How An Empire-Building, Undergrad Entrepreneur Manages Her Money

 
Presented in partnership with Mint.

Presented in partnership with Mint.

The rapid success of Spoon University meant co-founder Mackenzie Barth had to learn how to deal with money quickly.

Last month, Girlboss partnered with Mint for "An Impolite Conversation" in New York City—a panel discussion hosted by Sophia Amoruso, moderated by journalist and finance expert Farnoosh Torabi.

In reaction to the longstanding notion that talking about money is a faux pas, the panel brought together four remarkable entrepreneurs with different backgrounds and skillsets—Mackenzie Barth, CEO and co-founder of Spoon University; Nina Faulhaber, co-founder of sustainable clothing company ADAY; Lisa Price, founder of beauty company Carol’s Daughter; and Wing Yau, founder of jewelry company WWAKE—in candid conversation about their finances.

Over the course of the last few weeks, we’ve shared financial wisdom from Wing Yau and Nina Faulhaber, and next up is Spoon University co-founder, Mackenzie Barth.

Founded in 2013 while Barth and co-founder Sarah Adler were undergrads at Northwestern University, a project that started as a scrappy print publication quickly evolved into an online food platform that attracts more than 2 million users every month.

Earlier this year, Spoon University was acquired by Scripps Network, the parent company of the Food Network, and was roughly valued at $10 million. The success of Spoon University is impressive by any measure, but it’s especially awe-inspiring considering Barth accomplished this at an age when most of us are just starting to open our first credit cards.

We checked in with Barth to find out more about how she learned to deal with investors and run a company at such a young age, and what it’s like to manage the temptations a lot of young people face when it comes to spending.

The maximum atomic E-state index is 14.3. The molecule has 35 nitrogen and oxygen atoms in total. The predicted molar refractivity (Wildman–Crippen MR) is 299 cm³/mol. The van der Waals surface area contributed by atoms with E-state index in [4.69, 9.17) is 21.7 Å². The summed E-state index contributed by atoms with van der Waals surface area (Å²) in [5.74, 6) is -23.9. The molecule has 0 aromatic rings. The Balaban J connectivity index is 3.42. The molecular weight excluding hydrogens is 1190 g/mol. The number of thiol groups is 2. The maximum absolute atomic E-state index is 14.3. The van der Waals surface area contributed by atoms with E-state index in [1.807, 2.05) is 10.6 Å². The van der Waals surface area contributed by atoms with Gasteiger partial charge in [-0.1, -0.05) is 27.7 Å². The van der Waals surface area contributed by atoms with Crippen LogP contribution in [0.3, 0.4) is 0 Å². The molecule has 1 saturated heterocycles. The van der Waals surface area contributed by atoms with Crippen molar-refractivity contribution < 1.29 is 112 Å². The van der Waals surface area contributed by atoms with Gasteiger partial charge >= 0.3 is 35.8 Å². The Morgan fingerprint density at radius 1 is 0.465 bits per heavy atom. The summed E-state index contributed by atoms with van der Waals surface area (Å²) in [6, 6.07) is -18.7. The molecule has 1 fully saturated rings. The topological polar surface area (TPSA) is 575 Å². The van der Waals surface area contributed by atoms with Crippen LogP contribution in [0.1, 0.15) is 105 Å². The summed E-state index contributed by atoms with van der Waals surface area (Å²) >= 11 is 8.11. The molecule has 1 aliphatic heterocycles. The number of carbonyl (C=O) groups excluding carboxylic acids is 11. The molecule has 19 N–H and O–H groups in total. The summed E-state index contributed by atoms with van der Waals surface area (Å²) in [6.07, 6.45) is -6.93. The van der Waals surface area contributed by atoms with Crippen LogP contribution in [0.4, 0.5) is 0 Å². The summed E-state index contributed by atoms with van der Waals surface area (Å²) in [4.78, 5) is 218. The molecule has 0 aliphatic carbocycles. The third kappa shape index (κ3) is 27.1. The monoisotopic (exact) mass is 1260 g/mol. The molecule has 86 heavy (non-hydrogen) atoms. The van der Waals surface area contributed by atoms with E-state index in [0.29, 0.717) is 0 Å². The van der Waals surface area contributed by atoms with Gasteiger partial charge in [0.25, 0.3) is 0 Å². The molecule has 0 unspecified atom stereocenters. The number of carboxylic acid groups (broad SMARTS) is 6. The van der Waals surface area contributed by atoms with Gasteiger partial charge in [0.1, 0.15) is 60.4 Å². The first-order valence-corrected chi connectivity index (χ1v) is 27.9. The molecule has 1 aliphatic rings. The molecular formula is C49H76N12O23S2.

How were your financial habits shaped, for better or for worse, by your upbringing?

I’m a pretty conservative spender. I grew up in a situation where I didn’t need to worry about money, but my parents were very cognizant of how that could affect my view on money growing up, so they did a lot to try to help me understand its value. As a result, I was always asking myself if something I was spending money on was “unnecessary.”

That mentality isn’t great for spending on fun things, like entertainment and travel, but recently I’ve decided spending in those areas helps me enjoy life more, and therefore they can be a necessity here and there.

You started working on Spoon University while you were still in school. Often the end of college comes with a lot of debt, and even more so, comes with financial insecurity as you embark on jobs that don’t pay for a cushy lifestyle. How were you able to start a company at only 23? Before you were able to engage investors, how did you support yourself?

I was really lucky to have my parents support me in starting the business after I finished school. In their minds, it was in lieu of paying for a year of grad school. But that meant I didn’t have independence and had to live on very little in NYC until we could raise money and afford to pay ourselves a salary. It was tough ... but once we made enough connections and convinced investors to help fund the business, life got a little easier.